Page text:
A Night with TOKiMONSTA at Red Bull Studios LA
There was a big party to celebrate TOKiMONSTA's 'Desiderium.' Skrillex and Kelly Rowland were there.
TOKiMONSTA is sipping from a red Solo cup in the kitchen of Red Bull Studios LA.
Her good friend Roy Choi, who says he will “do anything for her,” is manning his famous Kogi Korean BBQ truck outside. In less than an hour, she’ll perform much of her just-released mini-album, 'Desiderium,' accompanied by some of its vocalists and backed by Strangeloop’s tripped-out visuals, which he’s also designed for Erykah Badu and Flying Lotus. But she’s been at the studio since 3 o’clock. She’s hot and has already gotten stressed out about the sound.
“I can’t do 360 shows a year. I’ll fall apart,” the 20-something producer says. “I’m a very brittle human being. I’m not made very well.”
But she looks built to last. Her bleached blond hair is pulled taut and twisted into a topknot, and a chunky silver and rope necklace functions as a sort of breastplate. Her septum is pierced and “Dimepiece” is emblazoned on her shirt. The only delicate things about her are the cats prancing across her socks.
As the “First Lady of Brainfeeder,” Flying Lotus’ progressive and acclaimed record label, TOKiMONSTA has proven she’s not easily breakable. In the mid-aughts, the LA native ventured where few females had gone before: the city’s beat scene. Playing with the boys at the now-world famous Low End Theory, she caught the fellas’ ears more than their eyes, and experimental rapper/producer FlyLo recruited her for his crew.
She released her first album, 'Midnight Menu,' in 2010, and that same year, she was invited to the Red Bull Music Academy in London. Last year, her sophomore album, 'Half Shadows,' dropped on mammoth electronic music label, Ultra Records.
Now, she’s created her own imprint, Young Art Records, on which she’s releasing 'Desiderium,' and she’s working with former Destiny’s Child member and R&B diva Kelly Rowland. Oh, and before she returns to perform at Red Bull Music Academy in Tokyo this October, she’s setting off on a month-long whirlwind tour.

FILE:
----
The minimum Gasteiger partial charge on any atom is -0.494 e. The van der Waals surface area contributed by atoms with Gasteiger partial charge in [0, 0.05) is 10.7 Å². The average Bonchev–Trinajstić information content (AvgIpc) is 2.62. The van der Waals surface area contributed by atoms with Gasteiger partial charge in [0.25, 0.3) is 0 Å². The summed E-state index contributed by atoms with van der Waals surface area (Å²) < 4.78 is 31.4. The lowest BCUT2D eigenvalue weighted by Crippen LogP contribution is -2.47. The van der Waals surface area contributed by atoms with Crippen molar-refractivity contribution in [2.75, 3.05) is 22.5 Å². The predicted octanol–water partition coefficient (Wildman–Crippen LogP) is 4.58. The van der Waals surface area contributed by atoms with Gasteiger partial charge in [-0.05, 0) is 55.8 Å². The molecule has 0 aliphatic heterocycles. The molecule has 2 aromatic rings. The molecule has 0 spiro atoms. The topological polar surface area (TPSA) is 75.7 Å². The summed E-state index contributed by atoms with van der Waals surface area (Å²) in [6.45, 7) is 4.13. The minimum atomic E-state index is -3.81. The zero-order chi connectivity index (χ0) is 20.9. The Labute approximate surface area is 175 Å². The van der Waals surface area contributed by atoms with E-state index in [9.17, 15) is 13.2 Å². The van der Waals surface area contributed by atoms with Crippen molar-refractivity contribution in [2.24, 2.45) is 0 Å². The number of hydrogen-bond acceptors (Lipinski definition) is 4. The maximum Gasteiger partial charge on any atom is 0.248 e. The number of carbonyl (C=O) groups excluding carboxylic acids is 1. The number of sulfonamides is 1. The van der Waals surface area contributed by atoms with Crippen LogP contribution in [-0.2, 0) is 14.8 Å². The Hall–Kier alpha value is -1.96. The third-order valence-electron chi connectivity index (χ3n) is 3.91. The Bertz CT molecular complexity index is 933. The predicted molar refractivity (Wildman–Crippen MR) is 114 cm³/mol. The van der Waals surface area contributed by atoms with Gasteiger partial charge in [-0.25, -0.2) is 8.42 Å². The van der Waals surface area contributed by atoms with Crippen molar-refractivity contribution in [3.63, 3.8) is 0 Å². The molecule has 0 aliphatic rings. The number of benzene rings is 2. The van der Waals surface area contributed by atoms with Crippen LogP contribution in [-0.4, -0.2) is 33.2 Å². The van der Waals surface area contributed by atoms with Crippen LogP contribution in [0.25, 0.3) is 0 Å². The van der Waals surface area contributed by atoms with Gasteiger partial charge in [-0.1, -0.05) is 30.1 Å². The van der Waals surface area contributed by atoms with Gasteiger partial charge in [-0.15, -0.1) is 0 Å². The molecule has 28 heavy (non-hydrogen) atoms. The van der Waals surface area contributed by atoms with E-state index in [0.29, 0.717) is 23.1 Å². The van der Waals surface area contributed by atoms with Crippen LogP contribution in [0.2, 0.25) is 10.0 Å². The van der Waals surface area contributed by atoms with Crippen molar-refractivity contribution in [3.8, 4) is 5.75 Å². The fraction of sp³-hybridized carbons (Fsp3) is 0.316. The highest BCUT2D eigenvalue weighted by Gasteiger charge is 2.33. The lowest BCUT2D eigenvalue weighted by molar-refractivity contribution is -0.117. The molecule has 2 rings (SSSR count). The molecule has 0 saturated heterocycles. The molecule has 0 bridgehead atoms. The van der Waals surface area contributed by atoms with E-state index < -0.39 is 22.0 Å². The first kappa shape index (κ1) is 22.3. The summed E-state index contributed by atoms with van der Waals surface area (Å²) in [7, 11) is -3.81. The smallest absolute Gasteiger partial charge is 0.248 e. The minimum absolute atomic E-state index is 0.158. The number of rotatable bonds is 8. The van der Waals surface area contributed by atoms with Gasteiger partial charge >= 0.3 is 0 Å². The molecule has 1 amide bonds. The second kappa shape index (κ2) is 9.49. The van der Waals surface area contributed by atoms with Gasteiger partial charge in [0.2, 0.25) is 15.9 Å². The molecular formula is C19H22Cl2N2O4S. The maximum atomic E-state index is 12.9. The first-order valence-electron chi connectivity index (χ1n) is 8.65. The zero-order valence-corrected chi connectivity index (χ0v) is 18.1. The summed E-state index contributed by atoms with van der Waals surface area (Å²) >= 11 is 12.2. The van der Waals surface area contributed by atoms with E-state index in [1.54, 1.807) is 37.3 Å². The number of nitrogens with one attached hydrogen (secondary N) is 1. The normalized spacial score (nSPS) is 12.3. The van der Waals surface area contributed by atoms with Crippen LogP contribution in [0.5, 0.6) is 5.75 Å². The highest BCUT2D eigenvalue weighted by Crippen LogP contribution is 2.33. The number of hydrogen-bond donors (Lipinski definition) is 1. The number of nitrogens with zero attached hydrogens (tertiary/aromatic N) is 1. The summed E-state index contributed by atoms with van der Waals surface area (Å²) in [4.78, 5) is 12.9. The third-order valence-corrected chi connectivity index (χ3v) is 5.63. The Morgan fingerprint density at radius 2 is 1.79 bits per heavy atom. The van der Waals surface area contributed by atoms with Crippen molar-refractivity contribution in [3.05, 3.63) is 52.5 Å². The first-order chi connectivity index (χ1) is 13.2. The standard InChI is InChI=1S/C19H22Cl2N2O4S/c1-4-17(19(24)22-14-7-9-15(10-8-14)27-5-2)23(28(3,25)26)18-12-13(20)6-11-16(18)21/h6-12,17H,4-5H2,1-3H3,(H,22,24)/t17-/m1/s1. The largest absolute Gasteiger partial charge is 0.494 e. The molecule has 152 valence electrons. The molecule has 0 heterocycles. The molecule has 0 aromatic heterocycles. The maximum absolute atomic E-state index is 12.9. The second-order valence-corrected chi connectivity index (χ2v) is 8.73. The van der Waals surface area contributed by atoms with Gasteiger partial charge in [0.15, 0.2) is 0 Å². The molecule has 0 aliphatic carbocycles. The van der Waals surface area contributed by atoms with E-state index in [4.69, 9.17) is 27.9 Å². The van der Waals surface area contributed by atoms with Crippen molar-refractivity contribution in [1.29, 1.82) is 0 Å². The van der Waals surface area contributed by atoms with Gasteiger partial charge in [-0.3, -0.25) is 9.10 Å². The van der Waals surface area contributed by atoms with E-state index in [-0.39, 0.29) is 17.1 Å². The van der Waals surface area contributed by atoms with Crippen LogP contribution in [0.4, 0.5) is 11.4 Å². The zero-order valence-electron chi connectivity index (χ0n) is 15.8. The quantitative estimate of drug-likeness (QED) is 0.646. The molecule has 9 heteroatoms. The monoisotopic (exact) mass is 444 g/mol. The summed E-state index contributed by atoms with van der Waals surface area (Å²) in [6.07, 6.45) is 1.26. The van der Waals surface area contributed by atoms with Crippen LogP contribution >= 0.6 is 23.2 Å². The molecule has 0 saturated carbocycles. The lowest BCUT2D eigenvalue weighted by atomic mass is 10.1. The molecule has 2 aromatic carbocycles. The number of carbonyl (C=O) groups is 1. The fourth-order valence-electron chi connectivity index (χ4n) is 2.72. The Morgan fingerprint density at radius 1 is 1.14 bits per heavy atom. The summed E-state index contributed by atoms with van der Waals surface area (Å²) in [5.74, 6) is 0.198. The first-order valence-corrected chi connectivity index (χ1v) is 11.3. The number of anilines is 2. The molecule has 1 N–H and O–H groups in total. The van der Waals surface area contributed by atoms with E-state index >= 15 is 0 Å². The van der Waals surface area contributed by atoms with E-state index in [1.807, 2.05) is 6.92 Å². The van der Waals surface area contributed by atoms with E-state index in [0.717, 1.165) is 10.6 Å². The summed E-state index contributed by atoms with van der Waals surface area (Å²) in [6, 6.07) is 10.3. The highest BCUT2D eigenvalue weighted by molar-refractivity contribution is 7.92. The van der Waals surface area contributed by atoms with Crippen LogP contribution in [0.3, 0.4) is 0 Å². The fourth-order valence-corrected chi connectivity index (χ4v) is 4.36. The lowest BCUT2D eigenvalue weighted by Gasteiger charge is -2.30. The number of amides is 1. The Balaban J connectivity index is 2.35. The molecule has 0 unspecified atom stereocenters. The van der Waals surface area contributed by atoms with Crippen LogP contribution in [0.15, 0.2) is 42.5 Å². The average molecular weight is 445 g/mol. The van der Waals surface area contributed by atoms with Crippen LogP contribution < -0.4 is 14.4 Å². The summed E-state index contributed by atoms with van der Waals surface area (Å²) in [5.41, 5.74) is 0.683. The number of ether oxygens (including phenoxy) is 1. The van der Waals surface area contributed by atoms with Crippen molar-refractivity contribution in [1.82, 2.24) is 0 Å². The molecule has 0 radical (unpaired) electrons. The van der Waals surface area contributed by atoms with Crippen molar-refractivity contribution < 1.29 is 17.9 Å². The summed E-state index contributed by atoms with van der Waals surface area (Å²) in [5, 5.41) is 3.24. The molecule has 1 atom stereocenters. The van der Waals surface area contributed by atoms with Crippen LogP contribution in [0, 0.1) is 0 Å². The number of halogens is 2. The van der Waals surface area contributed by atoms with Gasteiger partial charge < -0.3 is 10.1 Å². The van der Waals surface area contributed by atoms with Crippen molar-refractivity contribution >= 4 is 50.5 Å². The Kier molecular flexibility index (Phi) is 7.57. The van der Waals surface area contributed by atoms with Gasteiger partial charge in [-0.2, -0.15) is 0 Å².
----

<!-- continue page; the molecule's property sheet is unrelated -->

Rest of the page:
Frailty, thy name is not TOKiMONSTA.
Born Jennifer Lee, TOKiMONSTA grew up with a single mother in Torrance, CA. She played classical piano, but she also was “pretty hyper, a little bit of a tomboy” and much more interested in the cartoons she watched constantly.
“[My mother] is very traditional, she’s Korean,” Lee says. “She was definitely one of those parents who was telling me ever since I was a kid, ‘You know you wanna become a doctor.’”
The career pep talks didn’t stick. While Lee did major in business at UC Irvine, she also began making music for fun and frequenting Project Blowed, in Leimert Park. “People at Project Blowed were snickering at me, but [when I started playing], they were blown away,” she says.
Around that time, however, Blowed was losing steam. So she began going to a weekly night called Low End Theory, which had just started bubbling. Still, she didn’t have aspirations of being a professional musician.
After graduating, she took a job as a business development coordinator for a video game publisher. She liked the work despite it being 9-to-5, but she was laid off. Her profile as a musician was rising, yet she still didn’t consider doing it full-time. Instead, she accepted a job in advertising. She hated it so much that when she was laid off in 2009, she decided she couldn’t bear another “normal” gig.